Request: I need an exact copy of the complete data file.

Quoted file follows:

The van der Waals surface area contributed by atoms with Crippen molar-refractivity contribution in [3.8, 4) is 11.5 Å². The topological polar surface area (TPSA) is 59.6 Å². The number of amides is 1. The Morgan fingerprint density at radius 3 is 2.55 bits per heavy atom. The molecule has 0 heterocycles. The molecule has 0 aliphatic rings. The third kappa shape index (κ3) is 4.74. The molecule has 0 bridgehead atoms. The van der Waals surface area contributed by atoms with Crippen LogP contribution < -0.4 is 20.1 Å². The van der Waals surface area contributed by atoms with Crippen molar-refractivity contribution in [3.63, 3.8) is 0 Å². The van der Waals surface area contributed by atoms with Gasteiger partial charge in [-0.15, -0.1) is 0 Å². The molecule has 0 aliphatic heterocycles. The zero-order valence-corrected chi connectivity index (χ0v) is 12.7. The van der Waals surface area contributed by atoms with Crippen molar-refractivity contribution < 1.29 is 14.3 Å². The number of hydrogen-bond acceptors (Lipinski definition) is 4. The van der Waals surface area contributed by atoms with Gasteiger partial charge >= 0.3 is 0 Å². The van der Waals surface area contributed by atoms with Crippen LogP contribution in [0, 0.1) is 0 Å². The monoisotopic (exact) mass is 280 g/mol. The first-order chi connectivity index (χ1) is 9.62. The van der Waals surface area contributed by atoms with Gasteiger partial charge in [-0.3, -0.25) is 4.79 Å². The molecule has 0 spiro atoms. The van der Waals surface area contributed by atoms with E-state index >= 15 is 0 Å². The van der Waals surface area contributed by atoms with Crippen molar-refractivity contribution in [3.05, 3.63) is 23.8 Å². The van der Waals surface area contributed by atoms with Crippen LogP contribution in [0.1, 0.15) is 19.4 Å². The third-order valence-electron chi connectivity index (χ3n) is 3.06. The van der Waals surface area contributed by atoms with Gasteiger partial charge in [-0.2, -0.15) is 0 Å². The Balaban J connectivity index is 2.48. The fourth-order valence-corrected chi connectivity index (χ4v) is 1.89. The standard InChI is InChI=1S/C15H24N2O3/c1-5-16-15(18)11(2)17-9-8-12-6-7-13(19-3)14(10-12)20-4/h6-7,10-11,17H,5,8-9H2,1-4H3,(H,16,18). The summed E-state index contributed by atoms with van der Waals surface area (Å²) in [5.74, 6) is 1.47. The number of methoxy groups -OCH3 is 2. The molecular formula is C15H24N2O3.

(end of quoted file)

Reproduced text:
The van der Waals surface area contributed by atoms with Crippen molar-refractivity contribution in [3.8, 4) is 11.5 Å². The topological polar surface area (TPSA) is 59.6 Å². The number of amides is 1. The Morgan fingerprint density at radius 3 is 2.55 bits per heavy atom. The molecule has 0 heterocycles. The molecule has 0 aliphatic rings. The third kappa shape index (κ3) is 4.74. The molecule has 0 bridgehead atoms. The van der Waals surface area contributed by atoms with Crippen LogP contribution < -0.4 is 20.1 Å². The van der Waals surface area contributed by atoms with Crippen molar-refractivity contribution in [3.63, 3.8) is 0 Å². The van der Waals surface area contributed by atoms with Gasteiger partial charge in [-0.15, -0.1) is 0 Å². The molecule has 0 aliphatic heterocycles. The zero-order valence-corrected chi connectivity index (χ0v) is 12.7. The van der Waals surface area contributed by atoms with Crippen molar-refractivity contribution < 1.29 is 14.3 Å². The number of hydrogen-bond acceptors (Lipinski definition) is 4. The van der Waals surface area contributed by atoms with Gasteiger partial charge >= 0.3 is 0 Å². The van der Waals surface area contributed by atoms with Crippen LogP contribution in [0, 0.1) is 0 Å². The monoisotopic (exact) mass is 280 g/mol. The first-order chi connectivity index (χ1) is 9.62. The van der Waals surface area contributed by atoms with Gasteiger partial charge in [-0.3, -0.25) is 4.79 Å². The molecule has 0 spiro atoms. The van der Waals surface area contributed by atoms with E-state index >= 15 is 0 Å². The van der Waals surface area contributed by atoms with Crippen molar-refractivity contribution in [3.05, 3.63) is 23.8 Å². The van der Waals surface area contributed by atoms with Crippen LogP contribution in [0.1, 0.15) is 19.4 Å². The third-order valence-electron chi connectivity index (χ3n) is 3.06. The van der Waals surface area contributed by atoms with Gasteiger partial charge in [-0.2, -0.15) is 0 Å². The Balaban J connectivity index is 2.48. The fourth-order valence-corrected chi connectivity index (χ4v) is 1.89. The standard InChI is InChI=1S/C15H24N2O3/c1-5-16-15(18)11(2)17-9-8-12-6-7-13(19-3)14(10-12)20-4/h6-7,10-11,17H,5,8-9H2,1-4H3,(H,16,18). The summed E-state index contributed by atoms with van der Waals surface area (Å²) in [5.74, 6) is 1.47. The number of methoxy groups -OCH3 is 2. The molecular formula is C15H24N2O3.